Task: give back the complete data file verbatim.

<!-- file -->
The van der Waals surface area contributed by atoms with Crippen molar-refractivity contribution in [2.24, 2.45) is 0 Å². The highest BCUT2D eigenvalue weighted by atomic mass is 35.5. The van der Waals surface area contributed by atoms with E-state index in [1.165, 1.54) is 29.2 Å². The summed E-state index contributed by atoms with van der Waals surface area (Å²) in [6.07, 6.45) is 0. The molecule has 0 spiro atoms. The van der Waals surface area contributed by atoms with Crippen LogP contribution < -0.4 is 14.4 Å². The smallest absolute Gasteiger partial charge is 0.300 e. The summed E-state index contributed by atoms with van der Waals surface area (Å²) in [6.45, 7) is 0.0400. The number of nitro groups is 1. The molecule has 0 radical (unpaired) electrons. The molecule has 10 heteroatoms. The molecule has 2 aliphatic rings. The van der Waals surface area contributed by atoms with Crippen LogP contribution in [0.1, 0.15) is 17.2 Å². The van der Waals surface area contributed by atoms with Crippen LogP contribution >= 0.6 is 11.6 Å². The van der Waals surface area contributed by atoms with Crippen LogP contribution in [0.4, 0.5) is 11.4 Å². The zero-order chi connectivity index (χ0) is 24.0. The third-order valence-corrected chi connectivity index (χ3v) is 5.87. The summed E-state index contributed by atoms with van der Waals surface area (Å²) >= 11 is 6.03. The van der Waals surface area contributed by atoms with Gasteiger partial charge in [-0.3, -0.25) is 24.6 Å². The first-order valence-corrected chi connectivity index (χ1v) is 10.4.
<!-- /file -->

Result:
The van der Waals surface area contributed by atoms with Crippen molar-refractivity contribution in [2.24, 2.45) is 0 Å². The highest BCUT2D eigenvalue weighted by atomic mass is 35.5. The van der Waals surface area contributed by atoms with E-state index in [1.165, 1.54) is 29.2 Å². The summed E-state index contributed by atoms with van der Waals surface area (Å²) in [6.07, 6.45) is 0. The molecule has 0 spiro atoms. The van der Waals surface area contributed by atoms with Crippen LogP contribution < -0.4 is 14.4 Å². The smallest absolute Gasteiger partial charge is 0.300 e. The summed E-state index contributed by atoms with van der Waals surface area (Å²) in [6.45, 7) is 0.0400. The number of nitro groups is 1. The molecule has 0 radical (unpaired) electrons. The molecule has 10 heteroatoms. The molecule has 2 aliphatic rings. The van der Waals surface area contributed by atoms with Crippen LogP contribution in [0.1, 0.15) is 17.2 Å². The van der Waals surface area contributed by atoms with Crippen LogP contribution >= 0.6 is 11.6 Å². The van der Waals surface area contributed by atoms with Crippen LogP contribution in [0.4, 0.5) is 11.4 Å². The zero-order chi connectivity index (χ0) is 24.0. The third-order valence-corrected chi connectivity index (χ3v) is 5.87. The summed E-state index contributed by atoms with van der Waals surface area (Å²) >= 11 is 6.03. The van der Waals surface area contributed by atoms with Gasteiger partial charge in [-0.3, -0.25) is 24.6 Å². The first-order valence-corrected chi connectivity index (χ1v) is 10.4.